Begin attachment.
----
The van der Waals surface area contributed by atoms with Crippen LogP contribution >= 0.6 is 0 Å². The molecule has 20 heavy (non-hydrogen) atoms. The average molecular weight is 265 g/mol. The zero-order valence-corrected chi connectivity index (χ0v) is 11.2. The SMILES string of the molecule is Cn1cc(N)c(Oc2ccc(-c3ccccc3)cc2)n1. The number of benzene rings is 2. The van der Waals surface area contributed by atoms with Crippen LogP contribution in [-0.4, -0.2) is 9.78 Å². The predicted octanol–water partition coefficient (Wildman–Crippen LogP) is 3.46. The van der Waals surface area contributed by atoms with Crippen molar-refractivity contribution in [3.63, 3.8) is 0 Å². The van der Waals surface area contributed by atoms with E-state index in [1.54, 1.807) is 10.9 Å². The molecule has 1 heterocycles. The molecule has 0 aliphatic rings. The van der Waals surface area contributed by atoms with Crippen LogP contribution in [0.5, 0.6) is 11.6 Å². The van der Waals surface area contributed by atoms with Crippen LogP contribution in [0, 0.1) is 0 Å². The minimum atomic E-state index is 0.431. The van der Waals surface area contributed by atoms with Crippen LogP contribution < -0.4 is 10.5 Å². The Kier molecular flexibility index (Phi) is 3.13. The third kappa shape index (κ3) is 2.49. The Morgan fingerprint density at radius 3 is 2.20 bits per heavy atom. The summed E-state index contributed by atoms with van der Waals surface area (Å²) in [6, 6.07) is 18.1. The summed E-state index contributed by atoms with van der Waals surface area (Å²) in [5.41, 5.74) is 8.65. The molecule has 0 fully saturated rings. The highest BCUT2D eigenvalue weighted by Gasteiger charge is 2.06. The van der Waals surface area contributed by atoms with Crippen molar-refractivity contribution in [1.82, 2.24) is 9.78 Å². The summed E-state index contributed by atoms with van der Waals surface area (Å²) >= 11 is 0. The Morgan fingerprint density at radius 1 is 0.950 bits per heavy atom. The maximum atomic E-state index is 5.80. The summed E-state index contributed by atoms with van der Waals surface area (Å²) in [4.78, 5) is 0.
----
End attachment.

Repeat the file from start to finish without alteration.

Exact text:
The van der Waals surface area contributed by atoms with Crippen LogP contribution >= 0.6 is 0 Å². The molecule has 20 heavy (non-hydrogen) atoms. The average molecular weight is 265 g/mol. The zero-order valence-corrected chi connectivity index (χ0v) is 11.2. The SMILES string of the molecule is Cn1cc(N)c(Oc2ccc(-c3ccccc3)cc2)n1. The number of benzene rings is 2. The van der Waals surface area contributed by atoms with Crippen LogP contribution in [-0.4, -0.2) is 9.78 Å². The predicted octanol–water partition coefficient (Wildman–Crippen LogP) is 3.46. The van der Waals surface area contributed by atoms with Crippen molar-refractivity contribution in [3.63, 3.8) is 0 Å². The van der Waals surface area contributed by atoms with E-state index in [1.54, 1.807) is 10.9 Å². The molecule has 1 heterocycles. The molecule has 0 aliphatic rings. The van der Waals surface area contributed by atoms with Crippen LogP contribution in [0.5, 0.6) is 11.6 Å². The van der Waals surface area contributed by atoms with Crippen LogP contribution in [0, 0.1) is 0 Å². The minimum atomic E-state index is 0.431. The van der Waals surface area contributed by atoms with Crippen LogP contribution < -0.4 is 10.5 Å². The Kier molecular flexibility index (Phi) is 3.13. The third kappa shape index (κ3) is 2.49. The Morgan fingerprint density at radius 3 is 2.20 bits per heavy atom. The summed E-state index contributed by atoms with van der Waals surface area (Å²) in [6, 6.07) is 18.1. The summed E-state index contributed by atoms with van der Waals surface area (Å²) in [5.41, 5.74) is 8.65. The molecule has 0 fully saturated rings. The highest BCUT2D eigenvalue weighted by Gasteiger charge is 2.06. The van der Waals surface area contributed by atoms with Crippen molar-refractivity contribution in [1.82, 2.24) is 9.78 Å². The summed E-state index contributed by atoms with van der Waals surface area (Å²) >= 11 is 0. The Morgan fingerprint density at radius 1 is 0.950 bits per heavy atom. The maximum atomic E-state index is 5.80. The summed E-state index contributed by atoms with van der Waals surface area (Å²) in [4.78, 5) is 0.